Pentagon to investigate whether Shanahan used office to help Boeing
The Pentagon’s inspector general has formally opened an investigation into a watchdog group’s allegations that acting Defense Secretary Patrick Shanahan has used his office to promote his former employer, Boeing Co.
Citizens for Responsibility and Ethics in Washington filed an ethics complaint with the Pentagon’s inspector general a week ago, alleging that Shanahan has appeared to make statements promoting Boeing and disparaging competitors, such as Lockheed Martin.
Shanahan, who was traveling with President Trump to Ohio on Wednesday, spent more than 30 years at Boeing, leading programs for commercial planes and missile defense systems. He has been serving as acting Pentagon chief since the beginning of the year, after James Mattis stepped down.
The probe comes as Boeing struggles to deal with a public firestorm over two deadly crashes of the Boeing 737 Max 8 jetliner within the last five months. And it focuses attention on whether Trump will nominate Shanahan as his formal pick for defense chief, rather than letting him languish as an acting leader of a major federal agency.
Dwrena Allen, spokeswoman for the inspector general, said Shanahan has been informed of the investigation. And, in a statement, Pentagon spokesman Tom Crosson said Shanahan welcomes the review.
“Acting Secretary Shanahan has at all times remained committed to upholding his ethics agreement filed with the DoD,” said Crosson. “This agreement ensures any matters pertaining to Boeing are handled by appropriate officials within the Pentagon to eliminate any perceived or actual conflict of interest issue(s) with Boeing.”
During a Senate hearing last week, Shanahan was asked by U.S. Sen. Richard Blumenthal (D-Conn.) about the 737 Max issue. Shanahan said he had not spoken to anyone in the administration about it and had not been briefed on it. Asked whether he favored an investigation into the matter, Shanahan said it was for regulators to investigate.
On Wednesday, Blumenthal said that scrutiny of Shanahan’s Boeing ties is necessary. “In fact, it’s overdue. Boeing is a behemoth 800-pound gorilla — raising possible questions of undue influence at DoD, FAA and elsewhere,” said Blumenthal.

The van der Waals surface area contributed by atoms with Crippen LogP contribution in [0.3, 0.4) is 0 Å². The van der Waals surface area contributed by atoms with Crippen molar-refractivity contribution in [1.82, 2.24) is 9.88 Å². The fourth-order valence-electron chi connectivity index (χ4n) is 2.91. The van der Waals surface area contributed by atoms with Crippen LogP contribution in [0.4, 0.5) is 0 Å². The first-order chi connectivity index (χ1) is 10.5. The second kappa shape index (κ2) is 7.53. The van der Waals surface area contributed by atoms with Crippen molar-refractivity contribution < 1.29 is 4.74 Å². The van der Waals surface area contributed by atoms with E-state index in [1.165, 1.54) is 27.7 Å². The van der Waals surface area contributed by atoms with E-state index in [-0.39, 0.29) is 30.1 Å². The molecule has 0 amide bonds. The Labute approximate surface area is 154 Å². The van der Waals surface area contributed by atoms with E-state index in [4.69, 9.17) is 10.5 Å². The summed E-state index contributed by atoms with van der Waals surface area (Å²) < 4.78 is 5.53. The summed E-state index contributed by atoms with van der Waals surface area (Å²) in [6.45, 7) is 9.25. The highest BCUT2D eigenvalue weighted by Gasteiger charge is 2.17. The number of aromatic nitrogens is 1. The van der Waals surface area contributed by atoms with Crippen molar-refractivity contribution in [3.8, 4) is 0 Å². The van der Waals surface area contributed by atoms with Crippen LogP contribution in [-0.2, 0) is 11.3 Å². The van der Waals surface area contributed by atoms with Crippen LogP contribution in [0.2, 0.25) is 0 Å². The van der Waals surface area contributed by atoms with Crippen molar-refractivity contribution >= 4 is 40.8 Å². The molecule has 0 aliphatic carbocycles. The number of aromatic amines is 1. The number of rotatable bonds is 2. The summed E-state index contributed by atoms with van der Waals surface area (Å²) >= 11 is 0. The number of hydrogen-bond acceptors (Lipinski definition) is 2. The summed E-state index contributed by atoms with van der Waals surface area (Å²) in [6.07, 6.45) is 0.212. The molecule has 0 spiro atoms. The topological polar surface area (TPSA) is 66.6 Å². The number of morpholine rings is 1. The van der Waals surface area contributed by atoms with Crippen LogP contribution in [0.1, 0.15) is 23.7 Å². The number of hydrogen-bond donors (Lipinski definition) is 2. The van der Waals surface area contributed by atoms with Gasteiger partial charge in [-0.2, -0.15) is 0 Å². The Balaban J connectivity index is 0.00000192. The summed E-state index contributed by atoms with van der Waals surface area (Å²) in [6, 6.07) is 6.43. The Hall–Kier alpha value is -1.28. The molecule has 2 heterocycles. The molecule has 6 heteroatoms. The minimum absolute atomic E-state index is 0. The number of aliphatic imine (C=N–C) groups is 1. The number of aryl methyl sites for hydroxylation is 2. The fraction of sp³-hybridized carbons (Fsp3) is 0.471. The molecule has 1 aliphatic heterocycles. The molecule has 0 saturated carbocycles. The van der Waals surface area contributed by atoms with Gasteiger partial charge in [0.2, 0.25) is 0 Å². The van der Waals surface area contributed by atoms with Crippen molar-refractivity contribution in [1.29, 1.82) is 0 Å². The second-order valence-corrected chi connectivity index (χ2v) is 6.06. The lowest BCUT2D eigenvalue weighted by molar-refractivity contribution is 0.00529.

Shanahan signed an ethics agreement in June 2017, when he was being nominated for the job of deputy defense secretary, a job he held during Mattis’ tenure. It outlined the steps he would take to avoid “any actual or apparent conflict of interest,” and said he would not participate in any matter involving Boeing.
The CREW ethics complaint, based to a large part on published reports, including one by Politico in January, said Shanahan has made comments praising Boeing in meetings about government contracts, raising concerns about “whether Shanahan, intentionally or not, is putting his finger on the scale when it comes to Pentagon priorities.”
One example raised by the complaint is the Pentagon’s decision to request funding for Boeing 15EX fighter jets in the 2020 proposed budget. The Pentagon is requesting about $1 billion to buy eight of the aircraft.
Shanahan, 56, joined Boeing in 1986, rose through its ranks and is credited with rescuing a troubled Dreamliner 787 program. He also led the company’s missile defense and military helicopter programs.
Trump has seemed attracted to Shanahan partially for his work on one of the president’s pet projects — creating a Space Force. He also has publicly lauded Shanahan’s former employer, Boeing, builder of many of the military’s most prominent aircraft, including the Apache and Chinook helicopters, the C-17 cargo plane and the B-52 bomber, as well as the iconic presidential aircraft, Air Force One.
This is only the third time in history that the Pentagon has been led by an acting chief, and Shanahan has served in that capacity for longer than any of the others.
Presidents typically take pains to ensure the Pentagon is being run by a Senate-confirmed official, given the grave responsibilities that include sending young Americans into battle, ensuring the military is ready for extreme emergencies such as nuclear war and managing overseas alliances that are central to U.S. security.
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